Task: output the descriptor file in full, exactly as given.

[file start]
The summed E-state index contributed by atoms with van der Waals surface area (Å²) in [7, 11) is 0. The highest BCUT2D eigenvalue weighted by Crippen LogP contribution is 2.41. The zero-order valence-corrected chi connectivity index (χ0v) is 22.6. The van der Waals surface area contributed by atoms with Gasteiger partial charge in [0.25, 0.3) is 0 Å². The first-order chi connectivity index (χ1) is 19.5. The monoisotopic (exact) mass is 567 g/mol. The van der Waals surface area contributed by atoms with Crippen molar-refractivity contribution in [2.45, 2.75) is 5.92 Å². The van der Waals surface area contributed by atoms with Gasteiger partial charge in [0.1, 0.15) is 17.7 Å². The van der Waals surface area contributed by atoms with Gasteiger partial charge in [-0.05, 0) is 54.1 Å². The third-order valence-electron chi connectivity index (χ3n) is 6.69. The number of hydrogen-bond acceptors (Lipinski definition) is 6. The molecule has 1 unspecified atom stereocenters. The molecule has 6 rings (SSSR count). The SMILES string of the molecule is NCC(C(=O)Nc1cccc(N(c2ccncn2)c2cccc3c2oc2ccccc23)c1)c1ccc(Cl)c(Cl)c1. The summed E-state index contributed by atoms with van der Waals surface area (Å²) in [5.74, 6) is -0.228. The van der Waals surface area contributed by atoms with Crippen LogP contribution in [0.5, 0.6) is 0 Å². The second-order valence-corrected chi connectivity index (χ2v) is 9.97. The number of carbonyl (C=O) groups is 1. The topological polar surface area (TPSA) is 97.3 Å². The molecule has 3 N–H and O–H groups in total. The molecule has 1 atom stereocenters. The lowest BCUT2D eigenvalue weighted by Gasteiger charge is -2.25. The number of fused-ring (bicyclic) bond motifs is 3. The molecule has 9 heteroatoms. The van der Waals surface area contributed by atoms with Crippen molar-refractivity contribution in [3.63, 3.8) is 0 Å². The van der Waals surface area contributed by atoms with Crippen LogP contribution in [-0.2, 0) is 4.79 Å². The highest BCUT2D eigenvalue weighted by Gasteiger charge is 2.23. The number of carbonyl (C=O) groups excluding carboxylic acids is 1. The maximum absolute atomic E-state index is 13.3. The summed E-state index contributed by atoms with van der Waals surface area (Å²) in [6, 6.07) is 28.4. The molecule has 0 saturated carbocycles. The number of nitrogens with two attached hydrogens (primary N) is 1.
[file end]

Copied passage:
The summed E-state index contributed by atoms with van der Waals surface area (Å²) in [7, 11) is 0. The highest BCUT2D eigenvalue weighted by Crippen LogP contribution is 2.41. The zero-order valence-corrected chi connectivity index (χ0v) is 22.6. The van der Waals surface area contributed by atoms with Gasteiger partial charge in [0.25, 0.3) is 0 Å². The first-order chi connectivity index (χ1) is 19.5. The monoisotopic (exact) mass is 567 g/mol. The van der Waals surface area contributed by atoms with Crippen molar-refractivity contribution in [2.45, 2.75) is 5.92 Å². The van der Waals surface area contributed by atoms with Gasteiger partial charge in [0.1, 0.15) is 17.7 Å². The van der Waals surface area contributed by atoms with Gasteiger partial charge in [-0.05, 0) is 54.1 Å². The third-order valence-electron chi connectivity index (χ3n) is 6.69. The number of hydrogen-bond acceptors (Lipinski definition) is 6. The molecule has 1 unspecified atom stereocenters. The molecule has 6 rings (SSSR count). The SMILES string of the molecule is NCC(C(=O)Nc1cccc(N(c2ccncn2)c2cccc3c2oc2ccccc23)c1)c1ccc(Cl)c(Cl)c1. The summed E-state index contributed by atoms with van der Waals surface area (Å²) in [5.74, 6) is -0.228. The van der Waals surface area contributed by atoms with Crippen LogP contribution in [0.5, 0.6) is 0 Å². The second-order valence-corrected chi connectivity index (χ2v) is 9.97. The number of carbonyl (C=O) groups is 1. The topological polar surface area (TPSA) is 97.3 Å². The molecule has 3 N–H and O–H groups in total. The molecule has 1 atom stereocenters. The lowest BCUT2D eigenvalue weighted by Gasteiger charge is -2.25. The number of fused-ring (bicyclic) bond motifs is 3. The molecule has 9 heteroatoms. The van der Waals surface area contributed by atoms with Crippen molar-refractivity contribution in [3.63, 3.8) is 0 Å². The van der Waals surface area contributed by atoms with Crippen LogP contribution in [-0.2, 0) is 4.79 Å². The highest BCUT2D eigenvalue weighted by Gasteiger charge is 2.23. The number of carbonyl (C=O) groups excluding carboxylic acids is 1. The maximum absolute atomic E-state index is 13.3. The summed E-state index contributed by atoms with van der Waals surface area (Å²) in [6, 6.07) is 28.4. The molecule has 0 saturated carbocycles. The number of nitrogens with two attached hydrogens (primary N) is 1.